Elevating Victoria’s profile as a hub for artists, makers and creators to thrive

An Artist at the Rare Trades CentreThe UNESCO Creative Cities Network (UCCN) was created in 2004 to promote cooperation with and among cities that have identified creativity as a strategic factor for sustainable urban development.

For more than 15 years, Victoria has been involved in UNESCO’S Creative Cities Network – an international program that recognises culture and creativity that contributes to sustainable development. The UNESCO designation is both a statement of intent and an international marker of quality.

As the only state in the world to hold four UNESCO Creative Cities designations – Melbourne (Literature), Geelong (Design), Ballarat (Crafts & Folk Art) and Bendigo city & regions (Gastronomy), Victoria is considered a global creative leader.

Victoria’s creative industries contribute more than $38 billion to the state’s economy. Creative workers make up almost 9% of Victoria’s total workforce. The state’s creative industries play a hugely significant role in Victoria’s social and cultural reputation.

In 2008, Melbourne was recognised as UNESCO’s second ever City of Literature as an acknowledgement to the breadth, depth and vibrancy of its literary culture, including its iconic libraries and bookstores, events, and publishing industry.

Melbourne is home to an array of literary organisations, including Australian Poetry, Express Media, the Emerging Writers’ Festival, the Melbourne Writers Festival, the Small Press Network, Wheeler Centre and Writers Victoria.

Victoria’s second largest city, Geelong, followed in 2017 as City of Design for its commitment to creating a thriving, prosperous and socially inclusive city, through its reimagination of urban spaces.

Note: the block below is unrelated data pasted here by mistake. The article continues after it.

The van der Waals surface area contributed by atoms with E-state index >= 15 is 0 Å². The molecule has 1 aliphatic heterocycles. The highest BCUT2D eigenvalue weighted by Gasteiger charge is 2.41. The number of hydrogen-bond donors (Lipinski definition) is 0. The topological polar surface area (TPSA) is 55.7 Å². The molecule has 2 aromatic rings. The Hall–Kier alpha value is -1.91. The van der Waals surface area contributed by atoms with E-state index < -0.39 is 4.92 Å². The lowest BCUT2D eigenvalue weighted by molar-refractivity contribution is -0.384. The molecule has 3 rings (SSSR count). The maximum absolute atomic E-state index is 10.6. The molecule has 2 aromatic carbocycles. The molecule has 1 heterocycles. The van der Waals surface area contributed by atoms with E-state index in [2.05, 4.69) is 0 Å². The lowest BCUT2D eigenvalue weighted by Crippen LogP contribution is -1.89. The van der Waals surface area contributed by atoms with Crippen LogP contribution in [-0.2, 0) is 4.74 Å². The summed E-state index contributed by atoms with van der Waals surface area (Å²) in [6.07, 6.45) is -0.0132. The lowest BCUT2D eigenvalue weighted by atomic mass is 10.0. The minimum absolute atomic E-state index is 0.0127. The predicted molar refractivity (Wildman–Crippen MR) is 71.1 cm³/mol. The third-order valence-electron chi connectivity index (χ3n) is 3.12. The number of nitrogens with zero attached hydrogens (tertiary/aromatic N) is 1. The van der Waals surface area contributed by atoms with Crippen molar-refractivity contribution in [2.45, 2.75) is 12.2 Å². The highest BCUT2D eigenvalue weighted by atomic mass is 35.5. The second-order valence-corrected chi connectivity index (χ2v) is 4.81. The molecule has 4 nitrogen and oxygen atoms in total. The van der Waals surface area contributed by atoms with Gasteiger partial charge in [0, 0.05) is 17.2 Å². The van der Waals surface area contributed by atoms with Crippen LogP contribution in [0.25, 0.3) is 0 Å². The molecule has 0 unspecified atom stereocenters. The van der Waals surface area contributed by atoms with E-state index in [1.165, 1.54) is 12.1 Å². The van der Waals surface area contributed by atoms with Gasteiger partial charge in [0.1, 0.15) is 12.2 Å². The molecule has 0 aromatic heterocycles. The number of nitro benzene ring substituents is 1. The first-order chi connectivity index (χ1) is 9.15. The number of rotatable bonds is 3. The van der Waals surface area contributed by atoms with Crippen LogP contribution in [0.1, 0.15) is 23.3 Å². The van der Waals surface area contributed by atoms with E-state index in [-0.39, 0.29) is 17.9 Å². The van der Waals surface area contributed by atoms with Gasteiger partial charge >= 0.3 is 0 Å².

Each year, Geelong hosts Geelong Design Week as a celebration of the power of design. Last year, the new Geelong Arts Centre opened, connecting regional Victoria with world-class multi-arts experiences and a space for local creatives to thrive.

More recently in 2019, Bendigo and its surrounding regions joined the network as the City of Gastronomy in recognition of its commitment to addressing areas such as sustainability, food production, climate change, primary production, First Nations food and fibre, and innovation.

In the same year, Ballarat – known as home to acclaimed artists and creators – was recognised as the City of Crafts and Folk Art for its commitment to celebrating traditional crafts and protecting lost and forgotten skills.

In 2022, the city opened the Centre for Rare Arts and Forgotten Trades, a space dedicated to allowing the nation’s artisans to pass on their unique skills through workshops and master classes.

The Victorian Creative Cities Network (VCCN) works collaboratively to progress local, regional and international opportunities that provide economic, social, environmental and cultural benefit to the cities of Melbourne, Geelong, Ballarat and Bendigo.

In April, a new campaign, Creative State of Mind, was launched to celebrate Victoria’s four UNESCO Creative Cities, capturing the State’s creative spirit and encourages Victorians, Australians and global visitors alike to explore and experience the Creative Cities Network.

Image: An Artisan at Ballarat’s Centre for Rare Arts and Forgotten Trades